On 29 April 2020, a research work carried out collaboratively by Professors Qi Hai and Zhong Yi from Tsinghua University and Professor Hu Ji from the School of Life Science and Technology (SLST) of ShanghaiTech University was published in Nature entitled “Brain control of humoral immune responses amenable to behavioural modulation”. The researchers identify a specific brain-spleen neural connection which can autonomically regulate the formation of plasma cells. This study, for the first time, shows that immune modulation can be achieved through a bodily behavioural regimen.
In order to study the brain origin of autonomic neutral activities regulating humoral immunity, the researchers applied retrograde tracking by injection of pseudorabies virus into the spleen and define the PVN and the CeA as two prominent brain stress regions neurally connected to the spleen. Cell ablation or pharmacogenetic inhibition of CRH neurons in both PVN and CeA reduced plasma cell formation, whereas pharmacogenetic activation of these neurons elevated plasma cell abundance following immunisation.
They further developed a behavioural regimen that allows mice to stand on an elevated platform (EPS) to activate PVN and CeA CRH neurons and increase plasma cell formation following immunisation. Importantly, mice immunised with EPS behavioural regimen produce more antigen-specific IgG antibodies in a manner dependent on CRH neurons in the PVN and CeA. This study not only identifies a specific brain-spleen neural connection that modulates the formation of plasma cell formation autonomically, but also demonstrates immune modulation by a bodily behavioural regimen. Therefore, this work reveals neuronal regulation of adaptive immunity and suggests the possibility to enhance host immune capacity through behavioural intervention.
Yuan Yuan, a PhD student from SLST of ShanghaiTech, is a co-first author of the paper, and Professor Hu Ji serves as a co-corresponding author.
Stress refers to the state of high tension in animals or humans caused by external stimulation. In modern society where competition is fierce, people are under stress every day, and pandemics like COVID-19 are an additional strong source of stress. Therefore, the field of stress neurobiology is at the forefront of science and is in high demand worldwide. Professor Hu's team has been working on neural circuits and cellular mechanisms of stress and a number of important articles have been published in scientific journals such as Current Biology and Neuron.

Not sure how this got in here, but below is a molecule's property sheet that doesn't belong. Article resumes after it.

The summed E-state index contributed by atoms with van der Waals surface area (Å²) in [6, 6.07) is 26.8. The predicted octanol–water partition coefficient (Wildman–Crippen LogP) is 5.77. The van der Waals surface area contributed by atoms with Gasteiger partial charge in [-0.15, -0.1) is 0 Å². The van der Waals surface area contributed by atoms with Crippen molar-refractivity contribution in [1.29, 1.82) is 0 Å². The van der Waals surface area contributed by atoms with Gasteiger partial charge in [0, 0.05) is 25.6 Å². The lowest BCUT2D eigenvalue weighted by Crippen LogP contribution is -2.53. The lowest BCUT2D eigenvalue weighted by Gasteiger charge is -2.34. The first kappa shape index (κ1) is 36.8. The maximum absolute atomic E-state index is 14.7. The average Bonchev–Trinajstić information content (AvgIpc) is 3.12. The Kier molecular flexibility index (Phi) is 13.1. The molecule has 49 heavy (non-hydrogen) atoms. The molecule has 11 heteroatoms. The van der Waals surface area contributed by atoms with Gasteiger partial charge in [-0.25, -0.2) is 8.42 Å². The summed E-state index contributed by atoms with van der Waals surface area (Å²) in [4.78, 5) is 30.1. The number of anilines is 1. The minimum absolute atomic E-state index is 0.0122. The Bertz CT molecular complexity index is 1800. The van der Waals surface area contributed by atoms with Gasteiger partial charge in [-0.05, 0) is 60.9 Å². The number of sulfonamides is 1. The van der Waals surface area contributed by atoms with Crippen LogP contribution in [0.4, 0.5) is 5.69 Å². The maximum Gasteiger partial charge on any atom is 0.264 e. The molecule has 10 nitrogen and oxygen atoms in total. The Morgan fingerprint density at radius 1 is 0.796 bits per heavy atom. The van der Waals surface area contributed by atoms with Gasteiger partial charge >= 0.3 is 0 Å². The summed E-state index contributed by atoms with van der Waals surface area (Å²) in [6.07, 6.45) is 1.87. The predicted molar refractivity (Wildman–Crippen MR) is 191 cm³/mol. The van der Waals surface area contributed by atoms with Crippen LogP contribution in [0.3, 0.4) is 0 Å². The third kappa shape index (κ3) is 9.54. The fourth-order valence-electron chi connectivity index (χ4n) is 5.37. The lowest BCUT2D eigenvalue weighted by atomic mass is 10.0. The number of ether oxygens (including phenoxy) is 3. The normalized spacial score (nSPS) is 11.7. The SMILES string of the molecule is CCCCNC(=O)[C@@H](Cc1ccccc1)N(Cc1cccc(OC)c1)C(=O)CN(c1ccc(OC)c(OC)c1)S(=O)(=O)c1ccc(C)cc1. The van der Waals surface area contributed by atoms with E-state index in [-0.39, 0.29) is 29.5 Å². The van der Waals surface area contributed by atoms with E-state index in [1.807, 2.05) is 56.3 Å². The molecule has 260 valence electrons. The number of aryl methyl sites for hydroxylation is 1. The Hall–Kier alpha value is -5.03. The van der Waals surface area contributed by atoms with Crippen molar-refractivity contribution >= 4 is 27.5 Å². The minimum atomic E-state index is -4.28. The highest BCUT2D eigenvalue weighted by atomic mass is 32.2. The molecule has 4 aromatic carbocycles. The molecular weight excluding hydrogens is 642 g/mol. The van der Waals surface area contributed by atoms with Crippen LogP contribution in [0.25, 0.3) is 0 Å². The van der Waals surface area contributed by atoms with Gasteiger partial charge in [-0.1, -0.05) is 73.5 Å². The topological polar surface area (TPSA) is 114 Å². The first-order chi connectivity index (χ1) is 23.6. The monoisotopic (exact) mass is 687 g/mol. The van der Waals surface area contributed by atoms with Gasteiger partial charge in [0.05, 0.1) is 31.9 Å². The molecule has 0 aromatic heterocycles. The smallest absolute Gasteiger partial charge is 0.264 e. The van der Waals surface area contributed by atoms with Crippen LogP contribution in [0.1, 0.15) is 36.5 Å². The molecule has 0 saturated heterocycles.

Optogenetic stimulation and electrophysiological records confirm that splenic nerve activity responds to central stimulation
Read more at: https://www.nature.com/articles/s41586-020-2235-7
Professor Hu Ji, associate professor at School of Life Science and Technology, ShanghaiTech University
Prof. Hu’s main research directions are: 1. Neural mechanism of stress; 2. Circuit mechanism of neuropsychopharmacology; 3. New strategies for the treatment of neurological and psychiatric diseases. Some important achievements were published as first author or corresponding author in top journals like Science, Nature, Neuron, Current Biology, etc. At present, his research group has 8 graduate students, 2 assistant researchers and 1 technician; the average age of the research team is 30 years old.
“Prof. Hu is a very active thinking person who is very keen on capturing scientific problems. Under his guidance, we can always find the way to finishline when working on research subjects. The four years in Prof. Hu's lab were the four years when I gradually became familiar with scientific research and loved scientific research. I am very fortunate to meet Prof. Hu, and I am very grateful to have opportunity spending a very memorable years in Prof. Hu’s lab. I have benefited a lot!” -Feelings from Yuan Yuan.
Yuan Yuan, Class of 2020 PhD student of SLST
“The co-first author of this paper, Yuan Yuan, is my first graduate student at ShanghaiTech. Starting this project in 2015 with Tsinghua University is a large-span cooperation in the fields of nerves and immunity. Carrying out new research work and exploring areas that the laboratory has never been exposed to are all great challenges for me and Yuan Yuan. We try to be the one who builds a new system and framework. During this process, although she took a lot of detours, she finally reached the finish line and learned a lot of skills.” -Prof. Hu Ji’s evaluation to Yuan Yuan.
Group photo of Hu's team taken in 2019